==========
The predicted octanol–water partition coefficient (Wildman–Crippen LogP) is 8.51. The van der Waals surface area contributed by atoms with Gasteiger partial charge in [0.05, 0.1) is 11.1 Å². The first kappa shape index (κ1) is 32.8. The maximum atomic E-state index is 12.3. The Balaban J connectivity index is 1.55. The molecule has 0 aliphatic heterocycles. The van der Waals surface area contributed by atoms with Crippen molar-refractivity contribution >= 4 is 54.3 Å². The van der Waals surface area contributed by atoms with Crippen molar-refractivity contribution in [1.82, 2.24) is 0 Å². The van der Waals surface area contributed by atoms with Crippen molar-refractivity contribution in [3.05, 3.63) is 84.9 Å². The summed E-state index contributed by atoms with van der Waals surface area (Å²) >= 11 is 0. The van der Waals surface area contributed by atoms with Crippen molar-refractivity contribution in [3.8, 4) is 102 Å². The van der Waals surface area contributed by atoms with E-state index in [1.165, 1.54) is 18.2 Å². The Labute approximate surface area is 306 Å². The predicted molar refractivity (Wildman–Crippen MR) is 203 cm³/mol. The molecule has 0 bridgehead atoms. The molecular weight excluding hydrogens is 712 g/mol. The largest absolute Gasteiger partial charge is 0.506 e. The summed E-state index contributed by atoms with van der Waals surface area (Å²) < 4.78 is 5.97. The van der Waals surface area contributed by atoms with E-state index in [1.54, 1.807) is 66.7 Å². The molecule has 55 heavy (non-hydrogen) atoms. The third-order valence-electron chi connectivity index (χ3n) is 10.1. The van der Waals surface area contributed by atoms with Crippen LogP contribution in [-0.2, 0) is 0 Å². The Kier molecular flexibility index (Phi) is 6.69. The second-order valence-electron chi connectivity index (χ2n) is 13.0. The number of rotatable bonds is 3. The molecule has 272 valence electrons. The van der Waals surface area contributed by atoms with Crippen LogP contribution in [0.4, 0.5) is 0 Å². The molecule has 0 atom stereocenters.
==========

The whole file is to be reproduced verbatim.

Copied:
The predicted octanol–water partition coefficient (Wildman–Crippen LogP) is 8.51. The van der Waals surface area contributed by atoms with Gasteiger partial charge in [0.05, 0.1) is 11.1 Å². The first kappa shape index (κ1) is 32.8. The maximum atomic E-state index is 12.3. The Balaban J connectivity index is 1.55. The molecule has 0 aliphatic heterocycles. The van der Waals surface area contributed by atoms with Crippen molar-refractivity contribution >= 4 is 54.3 Å². The van der Waals surface area contributed by atoms with Crippen molar-refractivity contribution in [1.82, 2.24) is 0 Å². The van der Waals surface area contributed by atoms with Crippen molar-refractivity contribution in [3.05, 3.63) is 84.9 Å². The summed E-state index contributed by atoms with van der Waals surface area (Å²) >= 11 is 0. The van der Waals surface area contributed by atoms with Crippen molar-refractivity contribution in [3.8, 4) is 102 Å². The van der Waals surface area contributed by atoms with E-state index in [1.165, 1.54) is 18.2 Å². The Labute approximate surface area is 306 Å². The predicted molar refractivity (Wildman–Crippen MR) is 203 cm³/mol. The molecule has 0 bridgehead atoms. The molecular weight excluding hydrogens is 712 g/mol. The largest absolute Gasteiger partial charge is 0.506 e. The summed E-state index contributed by atoms with van der Waals surface area (Å²) < 4.78 is 5.97. The van der Waals surface area contributed by atoms with E-state index in [1.54, 1.807) is 66.7 Å². The molecule has 55 heavy (non-hydrogen) atoms. The third-order valence-electron chi connectivity index (χ3n) is 10.1. The van der Waals surface area contributed by atoms with Crippen LogP contribution in [-0.2, 0) is 0 Å². The Kier molecular flexibility index (Phi) is 6.69. The second-order valence-electron chi connectivity index (χ2n) is 13.0. The number of rotatable bonds is 3. The molecule has 272 valence electrons. The van der Waals surface area contributed by atoms with Crippen LogP contribution in [0.4, 0.5) is 0 Å². The molecule has 0 atom stereocenters.